Passmore previously explained: “... as part of the C-Suite’s wider communication remit there is also a role to be played by a broadcast communication during the process of letting an employee go. This communication should explain more about the background to the decision, taking responsibility and sharing in the pain which such decisions cause for the individual, their family and the wider community, if the firm is a large local employer.

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“Technology is a facilitator of communications, but just because we can, does not mean we should. Leaders need to leverage technology while not losing sight of the humans who are receiving such messages. A broadcast message ensures everyone receives the same message, at the same time, but its strength is its weakness, as not every individual is the same. For some a redundancy may be welcome news, for others a mild disappointment, while for many it provokes both a financial and personal crisis."

Passmore concluded: “At present, leaders have little training on digital communications and few organisations have protocols. As we move forward in 2022, business schools need to look again at what a leader in a hybrid world looks like and adjust what they teach. Meanwhile, organisations must look critically at their processes to ensure they still concentrate on the people which make up their organisation, putting into place support mechanisms such as workplace and career transition coaching, to help their employees navigate recent years’ life changes."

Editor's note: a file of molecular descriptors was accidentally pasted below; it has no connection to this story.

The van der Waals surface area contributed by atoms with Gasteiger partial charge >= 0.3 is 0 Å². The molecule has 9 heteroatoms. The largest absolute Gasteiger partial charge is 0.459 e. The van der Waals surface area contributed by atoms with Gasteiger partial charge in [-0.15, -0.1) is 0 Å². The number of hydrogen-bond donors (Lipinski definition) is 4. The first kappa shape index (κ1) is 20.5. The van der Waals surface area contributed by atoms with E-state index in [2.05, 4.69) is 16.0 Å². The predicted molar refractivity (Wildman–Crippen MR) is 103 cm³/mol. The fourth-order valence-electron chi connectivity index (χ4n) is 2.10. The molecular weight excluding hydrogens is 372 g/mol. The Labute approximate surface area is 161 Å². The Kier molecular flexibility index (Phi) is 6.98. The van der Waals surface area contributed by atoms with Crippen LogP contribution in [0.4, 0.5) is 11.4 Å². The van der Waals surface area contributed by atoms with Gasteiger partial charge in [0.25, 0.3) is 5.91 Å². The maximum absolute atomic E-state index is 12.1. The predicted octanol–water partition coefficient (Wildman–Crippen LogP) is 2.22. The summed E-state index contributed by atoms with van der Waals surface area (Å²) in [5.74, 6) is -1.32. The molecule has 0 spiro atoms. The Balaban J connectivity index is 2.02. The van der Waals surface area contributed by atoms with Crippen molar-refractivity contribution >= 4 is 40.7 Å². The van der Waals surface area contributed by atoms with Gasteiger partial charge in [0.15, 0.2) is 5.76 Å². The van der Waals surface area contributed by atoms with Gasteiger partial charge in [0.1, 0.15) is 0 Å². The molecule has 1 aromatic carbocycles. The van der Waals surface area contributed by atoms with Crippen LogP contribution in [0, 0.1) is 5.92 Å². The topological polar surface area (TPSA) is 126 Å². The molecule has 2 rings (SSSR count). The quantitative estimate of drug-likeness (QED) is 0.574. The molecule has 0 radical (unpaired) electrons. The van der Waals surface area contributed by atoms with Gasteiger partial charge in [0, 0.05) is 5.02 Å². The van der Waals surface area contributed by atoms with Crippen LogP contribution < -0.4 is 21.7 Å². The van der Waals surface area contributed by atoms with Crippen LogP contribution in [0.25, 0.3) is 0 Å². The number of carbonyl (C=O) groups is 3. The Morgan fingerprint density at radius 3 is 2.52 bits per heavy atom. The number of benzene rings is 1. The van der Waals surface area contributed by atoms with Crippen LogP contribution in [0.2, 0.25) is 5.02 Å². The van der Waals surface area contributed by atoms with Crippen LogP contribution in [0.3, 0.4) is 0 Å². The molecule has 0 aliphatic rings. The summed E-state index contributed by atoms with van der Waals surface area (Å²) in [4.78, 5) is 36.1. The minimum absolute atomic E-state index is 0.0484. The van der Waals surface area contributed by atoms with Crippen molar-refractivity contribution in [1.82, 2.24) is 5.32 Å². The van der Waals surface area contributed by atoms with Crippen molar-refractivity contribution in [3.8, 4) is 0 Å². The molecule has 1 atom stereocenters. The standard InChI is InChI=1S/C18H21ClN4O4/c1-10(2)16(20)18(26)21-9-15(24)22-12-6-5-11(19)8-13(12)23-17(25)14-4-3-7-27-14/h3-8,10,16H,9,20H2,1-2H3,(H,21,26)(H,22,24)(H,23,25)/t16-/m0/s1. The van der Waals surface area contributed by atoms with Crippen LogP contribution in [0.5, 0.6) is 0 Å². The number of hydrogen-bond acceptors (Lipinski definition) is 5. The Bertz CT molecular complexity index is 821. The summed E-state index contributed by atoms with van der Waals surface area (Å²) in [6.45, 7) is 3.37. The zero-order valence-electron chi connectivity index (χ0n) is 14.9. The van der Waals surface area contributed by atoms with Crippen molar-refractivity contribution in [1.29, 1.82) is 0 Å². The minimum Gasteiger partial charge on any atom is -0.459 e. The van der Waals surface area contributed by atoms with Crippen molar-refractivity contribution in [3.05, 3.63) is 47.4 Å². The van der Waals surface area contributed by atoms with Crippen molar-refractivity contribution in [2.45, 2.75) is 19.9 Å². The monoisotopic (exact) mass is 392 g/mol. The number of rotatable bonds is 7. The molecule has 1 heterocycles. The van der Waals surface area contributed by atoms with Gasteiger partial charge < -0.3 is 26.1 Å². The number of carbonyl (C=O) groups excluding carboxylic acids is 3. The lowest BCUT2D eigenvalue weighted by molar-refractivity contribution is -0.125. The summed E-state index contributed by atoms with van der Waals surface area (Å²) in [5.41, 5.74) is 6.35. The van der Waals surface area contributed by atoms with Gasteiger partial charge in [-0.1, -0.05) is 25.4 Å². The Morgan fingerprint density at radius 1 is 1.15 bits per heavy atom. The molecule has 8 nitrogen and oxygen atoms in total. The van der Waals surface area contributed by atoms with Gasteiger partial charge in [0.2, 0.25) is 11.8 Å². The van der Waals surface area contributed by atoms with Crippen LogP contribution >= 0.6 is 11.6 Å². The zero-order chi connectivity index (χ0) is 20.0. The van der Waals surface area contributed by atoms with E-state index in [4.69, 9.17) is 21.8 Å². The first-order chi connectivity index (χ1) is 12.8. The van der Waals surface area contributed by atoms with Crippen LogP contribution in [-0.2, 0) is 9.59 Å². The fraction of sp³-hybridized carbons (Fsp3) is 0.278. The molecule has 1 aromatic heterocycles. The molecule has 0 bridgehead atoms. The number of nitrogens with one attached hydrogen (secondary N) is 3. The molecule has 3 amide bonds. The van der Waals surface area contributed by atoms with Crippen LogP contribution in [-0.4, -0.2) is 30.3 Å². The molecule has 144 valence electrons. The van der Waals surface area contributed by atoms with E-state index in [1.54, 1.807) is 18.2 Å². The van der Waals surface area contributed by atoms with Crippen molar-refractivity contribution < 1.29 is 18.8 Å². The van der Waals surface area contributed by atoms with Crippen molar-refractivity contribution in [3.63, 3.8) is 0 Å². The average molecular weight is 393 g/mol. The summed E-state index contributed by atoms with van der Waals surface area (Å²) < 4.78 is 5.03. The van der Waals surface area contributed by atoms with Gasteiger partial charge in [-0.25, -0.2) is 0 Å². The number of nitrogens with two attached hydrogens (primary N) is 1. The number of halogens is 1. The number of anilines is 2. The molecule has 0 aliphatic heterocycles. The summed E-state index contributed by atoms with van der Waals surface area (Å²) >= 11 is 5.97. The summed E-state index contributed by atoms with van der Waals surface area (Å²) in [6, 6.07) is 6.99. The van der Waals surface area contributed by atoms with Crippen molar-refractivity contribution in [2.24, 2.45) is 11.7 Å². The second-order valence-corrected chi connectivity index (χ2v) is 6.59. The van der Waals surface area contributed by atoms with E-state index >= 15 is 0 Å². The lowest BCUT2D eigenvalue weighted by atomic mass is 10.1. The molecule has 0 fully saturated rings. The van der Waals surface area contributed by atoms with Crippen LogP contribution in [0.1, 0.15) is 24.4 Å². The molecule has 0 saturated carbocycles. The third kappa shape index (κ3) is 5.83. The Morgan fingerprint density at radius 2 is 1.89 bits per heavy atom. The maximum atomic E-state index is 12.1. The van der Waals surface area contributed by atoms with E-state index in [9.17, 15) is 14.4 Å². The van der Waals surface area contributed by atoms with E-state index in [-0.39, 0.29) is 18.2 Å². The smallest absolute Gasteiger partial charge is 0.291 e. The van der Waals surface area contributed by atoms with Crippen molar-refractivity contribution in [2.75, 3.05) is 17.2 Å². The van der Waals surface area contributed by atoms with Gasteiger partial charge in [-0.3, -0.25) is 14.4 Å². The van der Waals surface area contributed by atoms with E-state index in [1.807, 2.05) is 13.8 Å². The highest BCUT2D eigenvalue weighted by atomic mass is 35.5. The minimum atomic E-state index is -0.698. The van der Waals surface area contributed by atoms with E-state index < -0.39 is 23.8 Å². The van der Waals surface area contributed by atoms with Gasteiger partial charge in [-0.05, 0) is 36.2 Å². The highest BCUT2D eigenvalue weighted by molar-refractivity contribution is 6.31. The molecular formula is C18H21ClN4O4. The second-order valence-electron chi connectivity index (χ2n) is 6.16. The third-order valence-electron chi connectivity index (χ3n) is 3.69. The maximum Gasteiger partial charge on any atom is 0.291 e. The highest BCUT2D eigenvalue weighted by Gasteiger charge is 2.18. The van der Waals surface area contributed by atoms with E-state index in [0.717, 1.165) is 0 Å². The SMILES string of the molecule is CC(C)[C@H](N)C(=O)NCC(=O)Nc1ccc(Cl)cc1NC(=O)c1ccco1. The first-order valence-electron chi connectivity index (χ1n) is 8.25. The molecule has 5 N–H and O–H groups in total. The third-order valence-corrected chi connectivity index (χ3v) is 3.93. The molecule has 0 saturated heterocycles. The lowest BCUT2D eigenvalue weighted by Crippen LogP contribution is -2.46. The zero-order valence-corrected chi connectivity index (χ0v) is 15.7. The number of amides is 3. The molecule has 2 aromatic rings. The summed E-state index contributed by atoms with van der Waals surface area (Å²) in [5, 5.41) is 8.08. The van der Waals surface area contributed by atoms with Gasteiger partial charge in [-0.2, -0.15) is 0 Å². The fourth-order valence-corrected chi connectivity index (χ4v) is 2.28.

What should the redundancy process look like?

The redundancy process is wrought with stress and anxiety, not just for employees, but also the HR teams overseeing the process. It’s crucial, therefore, that process is handled sensitively and professionally.

On its website, the Chartered Management Institute (CMI) offers insight from Paul Holcroft, Associate Director at Croner, who advises firms on their HR policies – part of which covers redundancy packages. He said that honesty and clarity are the critical components of successful support.

“Being made redundant can be an incredibly distressing time, so it is essential that employers maintain regular dialogue with affected staff,” Holcroft said.

“Given the complexity of a redundancy procedure, employers should provide individuals with a clear explanation of their rights and a timeframe for when decisions will be made. This reduces any unnecessary stress and ill feeling among the workforce. Employees with a minimum of two years’ service are eligible for a reasonable amount of time off to look for new work or to arrange training for future employment.”

Similarly, official guidance from the CIPD explained that ‘redundancy should be a last resort’.

“It can be one of the most distressing events an employee can experience. It requires sensitive handling by the employer to ensure fair treatment of redundant employees as well as the productivity and morale of the remaining workforce. Redundancy legislation and case law is complex, and employers must understand their obligations, including employees' rights and the correct procedures to follow,” the body’s official advice explained.

Elena Cooper, Employment Consultant at Discreet Law, previously shared with HR Grapevine some suggestions of how leaders can go about handling the redundancy process more sensitively.

Cooper explained: “These thoughts cost nothing: say how sorry you are to lose the employee, confirm everything possible was done to avoid ending their termination, confirm you will consider them for future employment if anything changes, offer a reference with ‘warm words’, it doesn't affect your liability to say ‘we wish [employee name] every success in future and we were very sorry to lose them from our team’. And finally – how about doing it in person where possible?”